A Volunteer's Story
- Written by Jessica Riel
- Published: 31 August 2017
Long-Term Care Ombudsman Volunteer Allen Ross listens, advocates, and encourages residents of rest and nursing homes
Allen Ross was reading The Good Life section of The Greenfield Recorder one day when he came upon an article about opportunities to volunteer with the Long-Term Care Ombudsman Program at LifePath. Having just retired, Allen had been thinking about what kind of volunteer experience would interest him. The importance of advocacy for residents of long-term care facilities resonated with him.
“It shone a light on the importance of working with this very vulnerable population in these settings,” says Allen, “putting into place structures that would offer advocacy and support for individuals in what might be the most fragile period of their lives.”
Allen has now been a volunteer Ombudsman at LaBelle’s Rest Home in Shelburne Falls for over a year. He enjoys hearing stories, as well as helping people find their strengths and learn to represent themselves.
Residents come from a variety of unique backgrounds; they have had times of trauma and resilience, various life expectations, and networks of loved ones. They may have experienced the loss of a life partner and changes in their health and community. They enter the facility and everything is new; in a residential living community, they might be sharing a room and interacting with people they may have never chosen to spend time with otherwise. Ombudsmen help to address problems, but they also help to initiate a person’s entrance into these new communities.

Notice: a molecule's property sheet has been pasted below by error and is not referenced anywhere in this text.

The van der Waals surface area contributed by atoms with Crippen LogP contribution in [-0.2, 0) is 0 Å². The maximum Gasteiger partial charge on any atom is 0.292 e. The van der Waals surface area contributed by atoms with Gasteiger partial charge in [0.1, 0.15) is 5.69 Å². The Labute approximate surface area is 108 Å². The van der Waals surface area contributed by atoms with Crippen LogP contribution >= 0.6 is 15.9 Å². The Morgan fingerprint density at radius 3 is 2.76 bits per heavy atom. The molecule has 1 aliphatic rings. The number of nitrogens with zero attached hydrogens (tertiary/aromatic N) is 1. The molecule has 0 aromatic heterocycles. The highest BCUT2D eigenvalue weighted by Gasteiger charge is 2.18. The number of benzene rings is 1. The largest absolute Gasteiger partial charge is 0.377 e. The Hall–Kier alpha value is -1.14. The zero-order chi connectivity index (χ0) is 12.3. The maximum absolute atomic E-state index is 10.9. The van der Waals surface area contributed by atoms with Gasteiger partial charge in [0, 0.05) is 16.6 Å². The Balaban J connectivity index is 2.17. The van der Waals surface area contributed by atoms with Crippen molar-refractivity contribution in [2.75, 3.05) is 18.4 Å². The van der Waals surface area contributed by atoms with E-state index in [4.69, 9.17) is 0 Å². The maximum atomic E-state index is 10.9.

“You are the advocate of the residents,” says Allen. The focus is on confidentiality, listening, and establishing relationships with each resident, as well as helping to identify concerns. “The role of ombudsman really gave an opportunity to respectfully enter the lives of these individuals,” to offer support, listen, and “assist in helping them find their voice.” For those individuals who feel unable to address a situation on their own, Ombudsmen will act as advocates on their behalf with facility staff.
“There’s a good amount of training,” says Allen, “and you’re not thrown into the job, but gradually move into the position.” New volunteers go along on visits with Program Director Trevor Boeding, who checks in to make sure the volunteer is ready before venturing out on their own. “It’s very thoughtful assistance in building one’s confidence to go ahead and do it independently.”
Now, support is a phone call away, says Allen. He feels that he is given space to do this own thing but also appreciates the monthly meetings and says he doesn’t feel isolated as a volunteer, but can share issues with his peers.
“People have always interested me,” says Allen, who has always wanted to be helpful to others. “I look forward to coming each week to pick up where I left off.”
Do you want to learn more about becoming a volunteer Ombudsman?
Now is the perfect time! Volunteers are needed at several facilities, and the next free training will take place in Florence, Mass., from Monday, October 23, to Wednesday, October 25, 2017. With questions or to apply, click here or call Trevor Boeding at 413-773-5555 x2241 or 978-544-2259 x2241.